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Oscar M. Schloss, M.D.
JAMA. 1918;70(4):223. doi:10.1001/jama.1918.26010040001007a.
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The use of an ordinary test tube to collect urine from male infants has several disadvantages. Unless the closed end is strapped firmly to the thigh, it is apt to be higher than the penis, and as a consequence the urine leaks out as fast as it is voided. Moreover, the mouth of the test tube must be fastened so firmly that the lower edge may cause considerable pressure.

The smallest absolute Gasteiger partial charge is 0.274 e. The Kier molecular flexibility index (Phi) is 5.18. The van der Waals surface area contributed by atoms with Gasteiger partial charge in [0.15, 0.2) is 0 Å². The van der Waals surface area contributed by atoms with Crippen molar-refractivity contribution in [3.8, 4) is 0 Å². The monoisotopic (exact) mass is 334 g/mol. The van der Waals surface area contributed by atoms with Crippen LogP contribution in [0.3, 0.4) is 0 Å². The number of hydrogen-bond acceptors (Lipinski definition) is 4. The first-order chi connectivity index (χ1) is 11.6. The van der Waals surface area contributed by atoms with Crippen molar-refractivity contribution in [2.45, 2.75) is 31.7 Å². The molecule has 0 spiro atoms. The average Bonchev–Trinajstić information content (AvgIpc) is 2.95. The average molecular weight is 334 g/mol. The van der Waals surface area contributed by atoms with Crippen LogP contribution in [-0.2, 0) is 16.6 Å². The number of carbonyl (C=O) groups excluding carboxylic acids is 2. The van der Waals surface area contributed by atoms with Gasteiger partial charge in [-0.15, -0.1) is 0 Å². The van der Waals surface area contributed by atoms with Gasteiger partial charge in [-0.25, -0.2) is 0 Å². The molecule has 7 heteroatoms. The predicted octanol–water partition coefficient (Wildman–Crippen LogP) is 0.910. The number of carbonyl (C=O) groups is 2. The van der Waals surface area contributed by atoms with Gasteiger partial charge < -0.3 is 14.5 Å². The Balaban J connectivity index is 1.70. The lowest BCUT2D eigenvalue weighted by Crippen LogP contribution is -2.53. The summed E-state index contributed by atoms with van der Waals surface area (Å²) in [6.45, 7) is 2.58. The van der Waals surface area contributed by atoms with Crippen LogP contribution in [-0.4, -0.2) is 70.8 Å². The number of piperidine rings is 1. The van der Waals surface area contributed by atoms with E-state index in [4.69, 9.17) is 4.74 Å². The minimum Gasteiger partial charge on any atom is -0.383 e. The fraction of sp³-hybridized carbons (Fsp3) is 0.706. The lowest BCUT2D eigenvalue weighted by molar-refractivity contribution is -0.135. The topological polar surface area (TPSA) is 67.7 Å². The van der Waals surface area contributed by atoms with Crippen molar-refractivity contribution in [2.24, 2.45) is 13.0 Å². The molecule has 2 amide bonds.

These difficulties are obviated by a tube made as illustrated.1 Another advantage is that the infant may change his position to a considerable degree without loss of the contained urine. The tube may be secured by means of a special band with abdominal and perineal straps, by means of floss around the abdomen and thighs, or by adhesive plaster.

Such tubes have been in use on Dr. L. E. La Fétra's service at Bellevue Hospital for about three years, and


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